You have a great idea — a vision of something new your organization can do that will transform it, if not the world. You've mentioned it to some people who might be able to help make it happen, but they haven't done much. Maybe nobody else gets it, or has the passion for it, or whatever it takes.
You're about to encounter the passion-professionalism paradox.
In the modern workplace, to be passionate is to persist in pursuit of objectives, despite obstacles that would deter most of one's colleagues. Most people believe that only strong emotion can provide the drive that enables the passionate to make the sacrifices and take the risks that make persistence possible. We associate passion with excitement, commitment, and enthusiasm, possibly beyond the point of sound, objective judgment.
To be professional in the modern workplace is to conduct oneself in accordance with the standards, ethics, politeness, and demeanor of one's position. Most people regard professionalism as the right combination of skill, judgment, stability, objectivity, composure, precision, and focus. Professionalism, many believe, requires discipline of the emotions, to prevent them from clouding judgment and biasing decisions. Professionalism is dispassionate.
To lead the people of your organization to somewhere new, or to persuade them to adopt a new way of seeing some small part of the world, requires passion. Yet, those same people must trust the vision you offer. They must feel that you're objective about that vision, that your judgment is sound, that you are knowledgeable, and that the vision you advocate is achievable. Only by projecting professionalism can you influence others to adopt your vision. Only by being passionate can you marshal the internal resources needed to overcome the obstacles to realizing that vision.
Passion and professionalism are in tension. Visionaries who project more passion than professionalism stir doubts about their objectivity and their motives. Visionaries who possess more professionalism than passion have difficulty maintaining the level of commitment needed to deal with the challenges that obstruct adoption of their visions.
To resolve the tension between passion and professionalism, use both.
- Have a passion for professionalism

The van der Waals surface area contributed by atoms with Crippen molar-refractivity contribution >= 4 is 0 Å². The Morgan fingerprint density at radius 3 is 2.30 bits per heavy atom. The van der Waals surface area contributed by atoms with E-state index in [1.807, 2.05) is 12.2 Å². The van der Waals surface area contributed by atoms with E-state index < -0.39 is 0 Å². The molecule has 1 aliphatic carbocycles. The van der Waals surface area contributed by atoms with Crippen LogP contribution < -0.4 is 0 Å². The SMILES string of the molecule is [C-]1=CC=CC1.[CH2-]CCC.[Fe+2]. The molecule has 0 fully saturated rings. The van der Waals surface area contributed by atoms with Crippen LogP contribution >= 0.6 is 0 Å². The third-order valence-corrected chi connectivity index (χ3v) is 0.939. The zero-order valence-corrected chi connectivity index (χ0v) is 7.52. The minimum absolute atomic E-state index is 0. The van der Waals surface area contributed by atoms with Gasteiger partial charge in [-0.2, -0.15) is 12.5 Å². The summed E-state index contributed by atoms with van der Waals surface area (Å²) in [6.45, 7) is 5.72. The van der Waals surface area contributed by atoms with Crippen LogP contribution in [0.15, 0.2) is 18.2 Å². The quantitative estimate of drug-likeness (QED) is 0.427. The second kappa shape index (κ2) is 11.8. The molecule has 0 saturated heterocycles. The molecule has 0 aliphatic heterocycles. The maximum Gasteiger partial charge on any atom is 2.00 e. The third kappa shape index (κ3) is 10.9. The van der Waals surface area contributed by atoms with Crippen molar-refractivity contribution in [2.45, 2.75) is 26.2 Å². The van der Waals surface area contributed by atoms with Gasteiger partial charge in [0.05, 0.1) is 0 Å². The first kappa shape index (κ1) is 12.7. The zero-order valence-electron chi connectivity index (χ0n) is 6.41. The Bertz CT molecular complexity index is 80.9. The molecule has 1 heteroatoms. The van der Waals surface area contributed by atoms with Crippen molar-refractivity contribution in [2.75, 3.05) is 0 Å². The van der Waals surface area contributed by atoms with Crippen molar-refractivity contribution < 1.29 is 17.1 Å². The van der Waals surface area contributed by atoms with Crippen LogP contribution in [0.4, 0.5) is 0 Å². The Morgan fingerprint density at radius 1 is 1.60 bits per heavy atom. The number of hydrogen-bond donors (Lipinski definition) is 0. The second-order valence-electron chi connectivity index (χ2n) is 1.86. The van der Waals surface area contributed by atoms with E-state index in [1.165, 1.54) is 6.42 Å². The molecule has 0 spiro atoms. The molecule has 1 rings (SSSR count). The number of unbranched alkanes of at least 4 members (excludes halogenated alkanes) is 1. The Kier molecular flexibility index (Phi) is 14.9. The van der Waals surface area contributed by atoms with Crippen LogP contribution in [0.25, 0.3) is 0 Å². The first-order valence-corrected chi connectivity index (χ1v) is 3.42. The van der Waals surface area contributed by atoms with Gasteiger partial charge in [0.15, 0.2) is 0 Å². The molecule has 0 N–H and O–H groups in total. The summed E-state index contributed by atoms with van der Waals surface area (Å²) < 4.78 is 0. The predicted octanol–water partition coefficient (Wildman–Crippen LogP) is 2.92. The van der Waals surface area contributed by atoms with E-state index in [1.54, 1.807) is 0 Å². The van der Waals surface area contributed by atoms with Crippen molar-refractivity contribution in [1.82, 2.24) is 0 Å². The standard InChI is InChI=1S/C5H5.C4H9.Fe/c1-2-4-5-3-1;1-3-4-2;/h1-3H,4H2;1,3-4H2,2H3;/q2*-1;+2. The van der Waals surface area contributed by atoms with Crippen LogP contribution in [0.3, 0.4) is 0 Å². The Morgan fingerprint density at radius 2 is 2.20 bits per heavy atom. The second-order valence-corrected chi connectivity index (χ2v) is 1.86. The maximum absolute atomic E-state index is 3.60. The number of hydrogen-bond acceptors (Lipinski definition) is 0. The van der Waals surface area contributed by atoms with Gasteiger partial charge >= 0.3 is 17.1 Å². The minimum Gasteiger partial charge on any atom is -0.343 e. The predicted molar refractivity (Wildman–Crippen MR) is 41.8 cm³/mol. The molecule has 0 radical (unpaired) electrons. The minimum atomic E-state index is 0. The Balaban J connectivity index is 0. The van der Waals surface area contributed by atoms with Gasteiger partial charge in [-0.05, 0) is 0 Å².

- Professionalism requires continuously calm, objective assessment of your situation, solving problems as they arise, or skirting them if possible, or deferring them until you can solve them. Professionalism requires resilience, making adjustments when necessary. Having a passion for professionalism makes this possible even when no path forward is in view.
- Take a professional approach to nurturing your passion
- Passion Visionaries who project more
passion than professionalism
stir doubts about their
objectivity and their motivesis the drive that makes persistence possible, despite obstacles that would deter the less passionate. Nurture your passion. Do what's necessary to renew the energy as you consume it. Being open to seeing more clearly what thrills you about your vision is good. Better is being disciplined about seeking those thrills.
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More articles on Organizational Change:
- Don't Rebuild the Chrysler Building
- When we undertake change, we're usually surprised at the effort and cost required. Much of this effort
and cost is necessary because of the nature of the processes we're changing. What can we do differently
to make change easier in the future?
- Beyond WIIFM
- Probably the most widely used tactic of persuasion, "What's In It For Me," or WIIFM, can be
toxic to an organization. There's a much healthier approach that provides a competitive advantage to
organizations that use it.
- When Fear Takes Hold
- Leading an organization through a rough patch, we sometimes devise solutions that are elegant, but counterintuitive
or difficult to explain. Even when they would almost certainly work, a simpler fix might be more effective.
- Obstacles to Finding the Reasons Why
- When we investigate what went wrong, we sometimes encounter obstacles. Interviewing witnesses and participants
doesn't always uncover the reasons why. What are these obstacles?
- Motivation and the Reification Error
- We commit the reification error when we assume, incorrectly, that we can treat abstract constructs as
if they were real objects. It's a common error when we try to motivate people.
Forthcoming issues of Point Lookout
- Coming July 25: Exploiting Functional Fixedness: II
- A cognitive bias called functional fixedness causes difficulty in recognizing new uses for familiar things. It also makes for difficulty in recognizing devious uses of everyday behaviors. Here's Part II of a catalog of deviousness based on functional fixedness. Available here and by RSS on July 25.
- And on August 1: Strategies of Verbal Abusers
- Verbal abuse at work has special properties, because it takes place in an environment in which verbal abuse is supposedly proscribed. Yet verbal abuse does happen at work. Here are three strategies abusers rely on to avoid disciplinary action. Available here and by RSS on August 1.
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- The Power Affect: How We Express Our Personal Power
- Many people who possess real organizational power have a characteristic demeanor. It's the way they project their presence. I call this the power affect. Some people — call them power pretenders — adopt the power affect well before they attain significant organizational power. Unfortunately for their colleagues, and for their organizations, power pretenders can attain organizational power out of proportion to their merit or abilities. Understanding the power affect is therefore important for anyone who aims to attain power, or anyone who works with power pretenders. Read more about this program.